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Dr. Darryl de Ruiter, Texas A&M University – Australopithecine Diet

In today’s Academic Minute, Dr. Darryl de Ruiter of Texas A&M University reveals what we can lean about the diet of Australopithecus through a chemical analysis of their fossilized teeth.

Darryl de Ruiter is an associate professor of anthropology at Texas A&M University where his research focuses on the ecology and evolution of African australopiths. His current project site, Malapa, is a recently discovered early Pleistocene locality in South Africa.  His research has been widely published and he holds a Ph.D. from the University of Witwatersrand in Johannesburg, South Africa.

About Dr. de Ruiter

Dr. Darryl de Ruiter – Australopithecine Diet

Dietary adaptations are crucial for the survival of any species, including fossil australopiths, or, ancient human ancestors. We had previously established that the diets of australopiths consisted largely of forest based foods, but with a significant portion derived from the grasslands of Africa. This grassland-based component set australopiths apart from our chimpanzee cousins, since chimpanzees almost never eat grassland foods, things like tubers, sedges, or grasses. We hypothesized that the dietary variability we saw in the australopiths, this ability to consume a wide variety of resources that are not exploited by chimpanzees, might represent a fundamental evolutionary adaptation that allowed our ancestors to become so successful in ancient Africa.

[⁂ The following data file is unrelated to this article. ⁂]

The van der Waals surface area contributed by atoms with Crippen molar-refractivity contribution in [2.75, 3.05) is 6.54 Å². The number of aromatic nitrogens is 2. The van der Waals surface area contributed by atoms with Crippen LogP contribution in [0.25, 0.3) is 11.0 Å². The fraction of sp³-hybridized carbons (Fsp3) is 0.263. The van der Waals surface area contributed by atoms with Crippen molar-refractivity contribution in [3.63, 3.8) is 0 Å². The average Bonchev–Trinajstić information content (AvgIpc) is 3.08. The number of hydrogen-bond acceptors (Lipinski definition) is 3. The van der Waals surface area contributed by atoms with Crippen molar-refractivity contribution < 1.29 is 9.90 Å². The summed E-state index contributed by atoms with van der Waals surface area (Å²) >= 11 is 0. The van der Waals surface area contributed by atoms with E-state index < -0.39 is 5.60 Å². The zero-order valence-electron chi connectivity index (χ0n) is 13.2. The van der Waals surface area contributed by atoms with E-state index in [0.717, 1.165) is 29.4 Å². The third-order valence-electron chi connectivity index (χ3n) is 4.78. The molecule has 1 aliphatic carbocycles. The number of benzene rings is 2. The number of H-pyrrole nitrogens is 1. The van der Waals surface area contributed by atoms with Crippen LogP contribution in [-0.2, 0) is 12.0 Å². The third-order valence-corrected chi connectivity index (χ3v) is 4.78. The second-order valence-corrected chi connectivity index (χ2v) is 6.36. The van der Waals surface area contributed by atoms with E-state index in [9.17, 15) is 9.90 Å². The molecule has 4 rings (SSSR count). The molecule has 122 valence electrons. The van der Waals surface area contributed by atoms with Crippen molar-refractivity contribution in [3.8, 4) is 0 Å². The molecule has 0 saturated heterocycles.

Most recently, we examined the diet of a new species of australopith that we discovered in South Africa, Australopithecus sediba, to see how it compared with what we knew of other australopiths. We employed a variety of techniques, including studying microscopic scratches found on their teeth, as well as the chemical composition of those same teeth. We even recognized microscopic plant parts that were embedded in the calculus, or plaque, that built up on their teeth.

What we found was a diet rich in things like tree leaves, fruits, wood, and bark, alongside grasses and sedges that probably grew near streams or other permanent sources of water. Their diet was more similar to that of a savanna chimpanzee than anything we had seen before. On the one hand this is not surprising, since we share a common ancestry with chimpanzees, but on the other hand is quite surprising, since we have never before seen such a chimpanzee-like diet in an australopith.

This discovery has paradoxically demonstrated that the dietary adaptations of australopiths were even more diverse than we had previously established, and has further expanded our understanding of the early hominin dietary repertoire.

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